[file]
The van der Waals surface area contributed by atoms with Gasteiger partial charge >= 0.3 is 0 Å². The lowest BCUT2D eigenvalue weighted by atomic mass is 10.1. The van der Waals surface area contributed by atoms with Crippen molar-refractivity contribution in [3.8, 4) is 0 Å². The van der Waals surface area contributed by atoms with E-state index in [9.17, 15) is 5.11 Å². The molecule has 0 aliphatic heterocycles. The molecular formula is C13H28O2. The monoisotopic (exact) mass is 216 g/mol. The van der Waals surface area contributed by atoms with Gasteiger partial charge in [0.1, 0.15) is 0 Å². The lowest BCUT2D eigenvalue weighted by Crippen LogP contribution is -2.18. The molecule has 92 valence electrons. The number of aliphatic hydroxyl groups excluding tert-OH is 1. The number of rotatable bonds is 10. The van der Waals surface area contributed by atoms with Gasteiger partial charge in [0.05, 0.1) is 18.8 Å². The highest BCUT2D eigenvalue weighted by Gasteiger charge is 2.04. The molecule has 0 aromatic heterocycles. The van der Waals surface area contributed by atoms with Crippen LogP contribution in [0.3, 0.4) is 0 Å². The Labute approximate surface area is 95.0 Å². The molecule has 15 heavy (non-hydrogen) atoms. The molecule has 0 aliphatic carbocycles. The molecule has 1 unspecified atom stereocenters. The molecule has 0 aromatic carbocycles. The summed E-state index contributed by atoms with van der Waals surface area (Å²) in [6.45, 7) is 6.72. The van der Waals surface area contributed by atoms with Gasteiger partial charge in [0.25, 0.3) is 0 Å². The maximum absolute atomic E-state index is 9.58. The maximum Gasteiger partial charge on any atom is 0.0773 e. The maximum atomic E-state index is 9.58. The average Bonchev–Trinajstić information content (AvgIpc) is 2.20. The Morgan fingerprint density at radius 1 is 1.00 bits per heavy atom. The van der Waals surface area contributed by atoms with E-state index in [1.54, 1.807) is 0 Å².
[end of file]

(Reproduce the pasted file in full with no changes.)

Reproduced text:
The van der Waals surface area contributed by atoms with Gasteiger partial charge >= 0.3 is 0 Å². The lowest BCUT2D eigenvalue weighted by atomic mass is 10.1. The van der Waals surface area contributed by atoms with Crippen molar-refractivity contribution in [3.8, 4) is 0 Å². The van der Waals surface area contributed by atoms with E-state index in [9.17, 15) is 5.11 Å². The molecule has 0 aliphatic heterocycles. The molecular formula is C13H28O2. The monoisotopic (exact) mass is 216 g/mol. The van der Waals surface area contributed by atoms with Gasteiger partial charge in [0.1, 0.15) is 0 Å². The lowest BCUT2D eigenvalue weighted by Crippen LogP contribution is -2.18. The molecule has 92 valence electrons. The number of aliphatic hydroxyl groups excluding tert-OH is 1. The number of rotatable bonds is 10. The van der Waals surface area contributed by atoms with Gasteiger partial charge in [0.05, 0.1) is 18.8 Å². The highest BCUT2D eigenvalue weighted by Gasteiger charge is 2.04. The molecule has 0 aromatic heterocycles. The van der Waals surface area contributed by atoms with Crippen LogP contribution in [0.3, 0.4) is 0 Å². The Labute approximate surface area is 95.0 Å². The molecule has 15 heavy (non-hydrogen) atoms. The molecule has 0 aliphatic carbocycles. The molecule has 1 unspecified atom stereocenters. The molecule has 0 aromatic carbocycles. The summed E-state index contributed by atoms with van der Waals surface area (Å²) in [6.45, 7) is 6.72. The van der Waals surface area contributed by atoms with Gasteiger partial charge in [0.25, 0.3) is 0 Å². The maximum absolute atomic E-state index is 9.58. The maximum Gasteiger partial charge on any atom is 0.0773 e. The maximum atomic E-state index is 9.58. The average Bonchev–Trinajstić information content (AvgIpc) is 2.20. The Morgan fingerprint density at radius 1 is 1.00 bits per heavy atom. The van der Waals surface area contributed by atoms with E-state index in [1.54, 1.807) is 0 Å².